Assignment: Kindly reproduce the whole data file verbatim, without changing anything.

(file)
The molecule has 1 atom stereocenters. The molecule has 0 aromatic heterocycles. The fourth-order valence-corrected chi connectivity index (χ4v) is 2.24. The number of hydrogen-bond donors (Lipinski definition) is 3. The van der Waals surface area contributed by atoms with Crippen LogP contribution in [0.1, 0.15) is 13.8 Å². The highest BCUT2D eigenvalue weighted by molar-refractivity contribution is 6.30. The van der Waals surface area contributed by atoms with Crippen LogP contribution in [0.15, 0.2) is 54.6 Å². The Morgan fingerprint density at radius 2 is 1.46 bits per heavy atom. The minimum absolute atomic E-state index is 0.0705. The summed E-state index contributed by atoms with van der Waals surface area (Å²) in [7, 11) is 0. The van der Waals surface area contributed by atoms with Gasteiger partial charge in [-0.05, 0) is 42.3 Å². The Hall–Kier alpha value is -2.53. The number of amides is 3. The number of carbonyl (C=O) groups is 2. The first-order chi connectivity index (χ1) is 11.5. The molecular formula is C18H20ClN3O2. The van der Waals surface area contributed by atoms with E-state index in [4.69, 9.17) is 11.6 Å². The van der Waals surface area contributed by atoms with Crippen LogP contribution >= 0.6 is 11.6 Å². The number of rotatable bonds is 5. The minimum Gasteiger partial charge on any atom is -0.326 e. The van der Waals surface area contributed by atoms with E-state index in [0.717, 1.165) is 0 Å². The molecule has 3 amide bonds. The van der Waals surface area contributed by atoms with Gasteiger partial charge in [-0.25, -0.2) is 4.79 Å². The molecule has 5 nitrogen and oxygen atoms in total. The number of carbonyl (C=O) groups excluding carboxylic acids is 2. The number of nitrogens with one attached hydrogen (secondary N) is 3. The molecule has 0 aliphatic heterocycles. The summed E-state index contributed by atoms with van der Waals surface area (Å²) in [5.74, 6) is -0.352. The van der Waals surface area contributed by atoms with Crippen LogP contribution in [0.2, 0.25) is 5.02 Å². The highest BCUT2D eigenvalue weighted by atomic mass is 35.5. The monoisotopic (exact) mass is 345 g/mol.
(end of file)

The molecule has 1 atom stereocenters. The molecule has 0 aromatic heterocycles. The fourth-order valence-corrected chi connectivity index (χ4v) is 2.24. The number of hydrogen-bond donors (Lipinski definition) is 3. The van der Waals surface area contributed by atoms with Crippen LogP contribution in [0.1, 0.15) is 13.8 Å². The highest BCUT2D eigenvalue weighted by molar-refractivity contribution is 6.30. The van der Waals surface area contributed by atoms with Crippen LogP contribution in [0.15, 0.2) is 54.6 Å². The Morgan fingerprint density at radius 2 is 1.46 bits per heavy atom. The minimum absolute atomic E-state index is 0.0705. The summed E-state index contributed by atoms with van der Waals surface area (Å²) in [7, 11) is 0. The van der Waals surface area contributed by atoms with Gasteiger partial charge in [-0.05, 0) is 42.3 Å². The Hall–Kier alpha value is -2.53. The number of amides is 3. The number of carbonyl (C=O) groups is 2. The first-order chi connectivity index (χ1) is 11.5. The molecular formula is C18H20ClN3O2. The van der Waals surface area contributed by atoms with E-state index in [4.69, 9.17) is 11.6 Å². The van der Waals surface area contributed by atoms with Crippen LogP contribution >= 0.6 is 11.6 Å². The number of rotatable bonds is 5. The minimum Gasteiger partial charge on any atom is -0.326 e. The van der Waals surface area contributed by atoms with E-state index in [0.717, 1.165) is 0 Å². The molecule has 3 amide bonds. The van der Waals surface area contributed by atoms with Gasteiger partial charge in [-0.25, -0.2) is 4.79 Å². The molecule has 5 nitrogen and oxygen atoms in total. The number of carbonyl (C=O) groups excluding carboxylic acids is 2. The number of nitrogens with one attached hydrogen (secondary N) is 3. The molecule has 0 aliphatic heterocycles. The summed E-state index contributed by atoms with van der Waals surface area (Å²) in [5.74, 6) is -0.352. The van der Waals surface area contributed by atoms with Crippen LogP contribution in [0.2, 0.25) is 5.02 Å². The highest BCUT2D eigenvalue weighted by atomic mass is 35.5. The monoisotopic (exact) mass is 345 g/mol.